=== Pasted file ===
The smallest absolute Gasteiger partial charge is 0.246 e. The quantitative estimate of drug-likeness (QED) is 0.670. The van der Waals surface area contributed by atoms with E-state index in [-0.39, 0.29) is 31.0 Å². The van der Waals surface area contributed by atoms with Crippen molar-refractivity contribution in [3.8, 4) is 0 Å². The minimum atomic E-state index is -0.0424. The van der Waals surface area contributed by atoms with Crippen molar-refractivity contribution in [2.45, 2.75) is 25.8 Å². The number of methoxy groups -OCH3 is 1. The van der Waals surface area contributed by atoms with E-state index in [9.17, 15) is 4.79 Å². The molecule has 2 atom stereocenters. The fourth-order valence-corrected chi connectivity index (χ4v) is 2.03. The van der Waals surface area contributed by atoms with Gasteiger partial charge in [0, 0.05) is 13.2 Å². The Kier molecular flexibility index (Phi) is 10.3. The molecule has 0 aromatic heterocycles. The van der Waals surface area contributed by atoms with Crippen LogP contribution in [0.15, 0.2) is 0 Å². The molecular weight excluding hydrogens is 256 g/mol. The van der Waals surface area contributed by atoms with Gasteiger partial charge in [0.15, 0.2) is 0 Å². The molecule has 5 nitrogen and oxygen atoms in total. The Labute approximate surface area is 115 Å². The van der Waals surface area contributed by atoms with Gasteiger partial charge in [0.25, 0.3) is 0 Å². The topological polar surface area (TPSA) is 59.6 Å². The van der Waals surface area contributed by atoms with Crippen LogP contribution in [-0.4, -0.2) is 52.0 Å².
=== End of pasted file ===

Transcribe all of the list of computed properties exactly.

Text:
The smallest absolute Gasteiger partial charge is 0.246 e. The quantitative estimate of drug-likeness (QED) is 0.670. The van der Waals surface area contributed by atoms with E-state index in [-0.39, 0.29) is 31.0 Å². The van der Waals surface area contributed by atoms with Crippen molar-refractivity contribution in [3.8, 4) is 0 Å². The minimum atomic E-state index is -0.0424. The van der Waals surface area contributed by atoms with Crippen molar-refractivity contribution in [2.45, 2.75) is 25.8 Å². The number of methoxy groups -OCH3 is 1. The van der Waals surface area contributed by atoms with E-state index in [9.17, 15) is 4.79 Å². The molecule has 2 atom stereocenters. The fourth-order valence-corrected chi connectivity index (χ4v) is 2.03. The van der Waals surface area contributed by atoms with Gasteiger partial charge in [0, 0.05) is 13.2 Å². The Kier molecular flexibility index (Phi) is 10.3. The molecule has 0 aromatic heterocycles. The van der Waals surface area contributed by atoms with Crippen LogP contribution in [0.15, 0.2) is 0 Å². The molecular weight excluding hydrogens is 256 g/mol. The van der Waals surface area contributed by atoms with Gasteiger partial charge in [0.15, 0.2) is 0 Å². The molecule has 5 nitrogen and oxygen atoms in total. The Labute approximate surface area is 115 Å². The van der Waals surface area contributed by atoms with Gasteiger partial charge in [0.25, 0.3) is 0 Å². The topological polar surface area (TPSA) is 59.6 Å². The van der Waals surface area contributed by atoms with Crippen LogP contribution in [-0.4, -0.2) is 52.0 Å².